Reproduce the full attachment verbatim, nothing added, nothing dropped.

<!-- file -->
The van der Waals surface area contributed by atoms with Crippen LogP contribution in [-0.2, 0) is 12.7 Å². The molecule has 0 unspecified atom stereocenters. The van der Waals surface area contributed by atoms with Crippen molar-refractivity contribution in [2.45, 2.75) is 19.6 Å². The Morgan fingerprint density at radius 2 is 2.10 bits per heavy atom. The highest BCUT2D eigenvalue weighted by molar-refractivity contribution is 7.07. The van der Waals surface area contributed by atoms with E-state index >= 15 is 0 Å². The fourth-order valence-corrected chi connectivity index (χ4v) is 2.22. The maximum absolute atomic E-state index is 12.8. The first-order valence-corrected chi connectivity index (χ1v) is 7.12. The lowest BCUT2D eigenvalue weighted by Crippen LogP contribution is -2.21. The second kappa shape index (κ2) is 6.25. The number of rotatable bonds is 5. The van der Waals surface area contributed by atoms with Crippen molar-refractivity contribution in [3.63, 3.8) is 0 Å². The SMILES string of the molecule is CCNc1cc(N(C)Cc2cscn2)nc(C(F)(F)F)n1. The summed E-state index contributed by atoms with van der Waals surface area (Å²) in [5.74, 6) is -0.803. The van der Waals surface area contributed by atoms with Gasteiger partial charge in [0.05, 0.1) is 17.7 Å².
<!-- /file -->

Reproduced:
The van der Waals surface area contributed by atoms with Crippen LogP contribution in [-0.2, 0) is 12.7 Å². The molecule has 0 unspecified atom stereocenters. The van der Waals surface area contributed by atoms with Crippen molar-refractivity contribution in [2.45, 2.75) is 19.6 Å². The Morgan fingerprint density at radius 2 is 2.10 bits per heavy atom. The highest BCUT2D eigenvalue weighted by molar-refractivity contribution is 7.07. The van der Waals surface area contributed by atoms with E-state index >= 15 is 0 Å². The fourth-order valence-corrected chi connectivity index (χ4v) is 2.22. The maximum absolute atomic E-state index is 12.8. The first-order valence-corrected chi connectivity index (χ1v) is 7.12. The lowest BCUT2D eigenvalue weighted by Crippen LogP contribution is -2.21. The second kappa shape index (κ2) is 6.25. The number of rotatable bonds is 5. The van der Waals surface area contributed by atoms with Crippen molar-refractivity contribution in [3.63, 3.8) is 0 Å². The SMILES string of the molecule is CCNc1cc(N(C)Cc2cscn2)nc(C(F)(F)F)n1. The summed E-state index contributed by atoms with van der Waals surface area (Å²) in [5.74, 6) is -0.803. The van der Waals surface area contributed by atoms with Gasteiger partial charge in [0.05, 0.1) is 17.7 Å².